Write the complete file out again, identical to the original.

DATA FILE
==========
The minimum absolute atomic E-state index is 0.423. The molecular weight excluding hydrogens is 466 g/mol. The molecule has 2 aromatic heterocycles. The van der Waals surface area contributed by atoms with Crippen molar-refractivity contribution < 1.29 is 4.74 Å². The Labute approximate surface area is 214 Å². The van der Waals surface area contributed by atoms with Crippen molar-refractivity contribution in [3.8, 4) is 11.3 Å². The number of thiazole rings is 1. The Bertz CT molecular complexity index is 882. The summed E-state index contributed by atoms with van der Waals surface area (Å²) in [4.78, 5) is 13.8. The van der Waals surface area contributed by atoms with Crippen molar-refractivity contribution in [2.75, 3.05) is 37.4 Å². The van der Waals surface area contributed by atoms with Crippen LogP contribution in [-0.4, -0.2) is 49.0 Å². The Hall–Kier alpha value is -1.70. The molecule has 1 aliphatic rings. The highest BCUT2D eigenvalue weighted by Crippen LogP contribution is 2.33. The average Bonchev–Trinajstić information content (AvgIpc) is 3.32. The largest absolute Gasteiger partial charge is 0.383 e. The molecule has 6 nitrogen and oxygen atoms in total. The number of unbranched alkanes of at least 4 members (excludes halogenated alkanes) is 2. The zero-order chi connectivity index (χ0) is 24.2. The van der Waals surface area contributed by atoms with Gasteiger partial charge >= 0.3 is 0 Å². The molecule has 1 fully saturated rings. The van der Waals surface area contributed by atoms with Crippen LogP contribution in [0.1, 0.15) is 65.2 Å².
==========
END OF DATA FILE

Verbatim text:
The minimum absolute atomic E-state index is 0.423. The molecular weight excluding hydrogens is 466 g/mol. The molecule has 2 aromatic heterocycles. The van der Waals surface area contributed by atoms with Crippen molar-refractivity contribution < 1.29 is 4.74 Å². The Labute approximate surface area is 214 Å². The van der Waals surface area contributed by atoms with Crippen molar-refractivity contribution in [3.8, 4) is 11.3 Å². The number of thiazole rings is 1. The Bertz CT molecular complexity index is 882. The summed E-state index contributed by atoms with van der Waals surface area (Å²) in [4.78, 5) is 13.8. The van der Waals surface area contributed by atoms with Crippen molar-refractivity contribution in [2.75, 3.05) is 37.4 Å². The van der Waals surface area contributed by atoms with Crippen LogP contribution in [-0.4, -0.2) is 49.0 Å². The Hall–Kier alpha value is -1.70. The molecule has 1 aliphatic rings. The highest BCUT2D eigenvalue weighted by Crippen LogP contribution is 2.33. The average Bonchev–Trinajstić information content (AvgIpc) is 3.32. The largest absolute Gasteiger partial charge is 0.383 e. The molecule has 6 nitrogen and oxygen atoms in total. The number of unbranched alkanes of at least 4 members (excludes halogenated alkanes) is 2. The zero-order chi connectivity index (χ0) is 24.2. The van der Waals surface area contributed by atoms with Gasteiger partial charge >= 0.3 is 0 Å². The molecule has 1 fully saturated rings. The van der Waals surface area contributed by atoms with Crippen LogP contribution in [0.1, 0.15) is 65.2 Å².